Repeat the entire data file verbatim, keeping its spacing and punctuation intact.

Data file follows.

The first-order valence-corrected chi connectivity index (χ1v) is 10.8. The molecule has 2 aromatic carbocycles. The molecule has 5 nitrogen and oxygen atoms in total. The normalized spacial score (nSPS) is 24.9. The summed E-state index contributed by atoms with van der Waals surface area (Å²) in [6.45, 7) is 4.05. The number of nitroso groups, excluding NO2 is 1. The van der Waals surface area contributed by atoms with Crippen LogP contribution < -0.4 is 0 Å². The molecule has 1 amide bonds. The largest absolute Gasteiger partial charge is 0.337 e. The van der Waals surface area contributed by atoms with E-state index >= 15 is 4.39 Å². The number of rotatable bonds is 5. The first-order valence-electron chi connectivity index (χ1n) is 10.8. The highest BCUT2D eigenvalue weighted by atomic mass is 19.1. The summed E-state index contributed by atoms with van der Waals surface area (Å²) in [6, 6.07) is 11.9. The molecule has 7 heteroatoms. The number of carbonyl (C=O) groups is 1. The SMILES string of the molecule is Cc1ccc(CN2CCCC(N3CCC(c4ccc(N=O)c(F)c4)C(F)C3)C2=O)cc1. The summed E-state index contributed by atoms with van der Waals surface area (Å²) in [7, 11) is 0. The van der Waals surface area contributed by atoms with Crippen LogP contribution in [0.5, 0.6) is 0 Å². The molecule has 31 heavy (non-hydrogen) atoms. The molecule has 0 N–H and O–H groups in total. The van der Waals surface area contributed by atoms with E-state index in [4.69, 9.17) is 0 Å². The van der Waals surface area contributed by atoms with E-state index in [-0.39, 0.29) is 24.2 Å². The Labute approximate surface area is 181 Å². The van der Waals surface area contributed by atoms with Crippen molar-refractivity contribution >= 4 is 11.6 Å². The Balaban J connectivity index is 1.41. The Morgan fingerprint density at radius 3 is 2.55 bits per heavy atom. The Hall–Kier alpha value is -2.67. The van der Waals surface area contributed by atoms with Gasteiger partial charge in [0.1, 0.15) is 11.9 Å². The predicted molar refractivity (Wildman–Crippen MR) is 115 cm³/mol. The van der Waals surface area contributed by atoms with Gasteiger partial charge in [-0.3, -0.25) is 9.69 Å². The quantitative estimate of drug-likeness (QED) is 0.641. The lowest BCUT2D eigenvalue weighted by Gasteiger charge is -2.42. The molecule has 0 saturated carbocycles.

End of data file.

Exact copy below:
The first-order valence-corrected chi connectivity index (χ1v) is 10.8. The molecule has 2 aromatic carbocycles. The molecule has 5 nitrogen and oxygen atoms in total. The normalized spacial score (nSPS) is 24.9. The summed E-state index contributed by atoms with van der Waals surface area (Å²) in [6.45, 7) is 4.05. The number of nitroso groups, excluding NO2 is 1. The van der Waals surface area contributed by atoms with Crippen LogP contribution < -0.4 is 0 Å². The molecule has 1 amide bonds. The largest absolute Gasteiger partial charge is 0.337 e. The van der Waals surface area contributed by atoms with E-state index >= 15 is 4.39 Å². The number of rotatable bonds is 5. The first-order valence-electron chi connectivity index (χ1n) is 10.8. The highest BCUT2D eigenvalue weighted by atomic mass is 19.1. The summed E-state index contributed by atoms with van der Waals surface area (Å²) in [6, 6.07) is 11.9. The molecule has 7 heteroatoms. The number of carbonyl (C=O) groups is 1. The SMILES string of the molecule is Cc1ccc(CN2CCCC(N3CCC(c4ccc(N=O)c(F)c4)C(F)C3)C2=O)cc1. The summed E-state index contributed by atoms with van der Waals surface area (Å²) in [7, 11) is 0. The van der Waals surface area contributed by atoms with Crippen LogP contribution in [0.5, 0.6) is 0 Å². The molecule has 31 heavy (non-hydrogen) atoms. The molecule has 0 N–H and O–H groups in total. The van der Waals surface area contributed by atoms with E-state index in [4.69, 9.17) is 0 Å². The van der Waals surface area contributed by atoms with E-state index in [-0.39, 0.29) is 24.2 Å². The Labute approximate surface area is 181 Å². The van der Waals surface area contributed by atoms with Crippen molar-refractivity contribution >= 4 is 11.6 Å². The Balaban J connectivity index is 1.41. The Morgan fingerprint density at radius 3 is 2.55 bits per heavy atom. The Hall–Kier alpha value is -2.67. The van der Waals surface area contributed by atoms with Gasteiger partial charge in [0.1, 0.15) is 11.9 Å². The predicted molar refractivity (Wildman–Crippen MR) is 115 cm³/mol. The van der Waals surface area contributed by atoms with Gasteiger partial charge in [-0.3, -0.25) is 9.69 Å². The quantitative estimate of drug-likeness (QED) is 0.641. The lowest BCUT2D eigenvalue weighted by Gasteiger charge is -2.42. The molecule has 0 saturated carbocycles.